>
>> > In a sourced allocation of an allocatable polymorphic, how is the
>> > value copied across from the source? For instance, consider this
>> > example, where bar_t is an extension of foo_t:
>> >
>> > type(bar_t)               :: b
>> > class(foo_t), allocatable :: f
>> >
>> > allocate(f, source=b)
>> >
>> > This will allocate f, give it a dynamic type of bar_t, and set its
>> > value equal to b. But how is this value setting done? Is it an
>> > intrinsic assignment? Or, is a defined assignment done (assuming bar_t
>> > has an ASSIGNMENT(=) type-bound procedure)?
>> >
>> > If the former, then is it possible to set up f with b's type, but
>> > without any value setting taking place via intrinsic assignment? This
>> > would be useful, for instance, if foo_t and bar_t were linked lists --
>> > for which intrinsic assignment is not the right thing to do.
>> >
>> I believe that that it is an intrinsic assignment.  EBNF
>> has
>>
>> SOURCE=source-expr
>>
>> source-expr           is expr
>> expr                      is [ expr defined-binary-op ] level-5-expr
>> defined-binary-op is  . letter [ letter ] ... .
>>
>> A defined assignment is not a level-5-expr.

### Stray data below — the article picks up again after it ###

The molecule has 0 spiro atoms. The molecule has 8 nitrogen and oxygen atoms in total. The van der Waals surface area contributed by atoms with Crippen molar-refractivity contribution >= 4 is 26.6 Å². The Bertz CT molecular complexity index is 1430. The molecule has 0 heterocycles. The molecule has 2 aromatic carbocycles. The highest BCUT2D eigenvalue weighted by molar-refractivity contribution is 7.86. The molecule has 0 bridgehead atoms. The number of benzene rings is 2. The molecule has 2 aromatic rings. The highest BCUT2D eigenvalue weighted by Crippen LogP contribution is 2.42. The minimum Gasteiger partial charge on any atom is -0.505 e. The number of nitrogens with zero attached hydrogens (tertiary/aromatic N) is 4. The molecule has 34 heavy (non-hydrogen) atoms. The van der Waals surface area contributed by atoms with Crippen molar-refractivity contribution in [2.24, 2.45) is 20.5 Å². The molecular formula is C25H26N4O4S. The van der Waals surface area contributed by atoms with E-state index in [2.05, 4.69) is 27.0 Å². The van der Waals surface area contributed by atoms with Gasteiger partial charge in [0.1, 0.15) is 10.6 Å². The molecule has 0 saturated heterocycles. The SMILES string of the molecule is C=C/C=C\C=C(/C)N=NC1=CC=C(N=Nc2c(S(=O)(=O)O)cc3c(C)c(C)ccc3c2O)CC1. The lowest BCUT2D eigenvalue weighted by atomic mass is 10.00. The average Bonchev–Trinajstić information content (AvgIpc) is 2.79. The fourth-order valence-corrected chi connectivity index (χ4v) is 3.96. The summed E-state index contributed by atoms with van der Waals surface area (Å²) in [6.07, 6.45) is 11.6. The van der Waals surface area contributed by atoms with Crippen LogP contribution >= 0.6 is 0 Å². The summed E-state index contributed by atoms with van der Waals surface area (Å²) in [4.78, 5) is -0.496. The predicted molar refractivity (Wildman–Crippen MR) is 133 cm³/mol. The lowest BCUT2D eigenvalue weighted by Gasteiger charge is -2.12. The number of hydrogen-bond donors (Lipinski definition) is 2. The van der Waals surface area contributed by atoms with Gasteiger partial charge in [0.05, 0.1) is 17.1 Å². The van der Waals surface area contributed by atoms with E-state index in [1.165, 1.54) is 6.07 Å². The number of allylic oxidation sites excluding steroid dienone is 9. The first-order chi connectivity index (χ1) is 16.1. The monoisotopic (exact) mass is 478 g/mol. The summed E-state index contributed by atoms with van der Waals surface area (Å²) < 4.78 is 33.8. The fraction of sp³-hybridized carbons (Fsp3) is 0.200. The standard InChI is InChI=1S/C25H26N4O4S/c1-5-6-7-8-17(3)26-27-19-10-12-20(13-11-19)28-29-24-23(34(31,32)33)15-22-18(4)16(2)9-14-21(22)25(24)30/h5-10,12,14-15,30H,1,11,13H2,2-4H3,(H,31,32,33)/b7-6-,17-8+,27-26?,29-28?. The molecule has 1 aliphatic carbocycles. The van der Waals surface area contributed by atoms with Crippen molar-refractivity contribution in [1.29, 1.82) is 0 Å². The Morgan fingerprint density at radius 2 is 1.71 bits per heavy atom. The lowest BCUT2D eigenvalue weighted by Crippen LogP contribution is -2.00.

>
> That's pretty much a non-sequitur. You are just talking about the syntax
> of the expression. The syntax is, not surprisingly, that of any other
> expression. That has nothing to do with what happens after the
> expression is evaluated. Defined assignment is not part of the
> expression; it is something that might happen with an expression. Heck,
> I could generalize your argument to say that there is no such thing as
> defined assignment because the syntax of assignment has the same expr on
> its right-hand side and "defined asignment is not a level-5-expr."
>
> I don't actually see that the standard uses the word "assignment" at all
> in the context of SOURCE= in the allocate statement. It just says that
> "the value of allocate-object becomes that of source-expr". (And I see
> that f2008 has some different wording - possibly a bug fix, but the
> differences have to do only with array vs scalar issues; it still just
> talks about "values becoming.") That "value becomes" bit sounds a lot
> like the same thing as intrinsic assignment does for cases where the
> type and type parameters agree, but I'm not going to go out on a limb
> and say that it actually is intrinsic assignment because maybe I've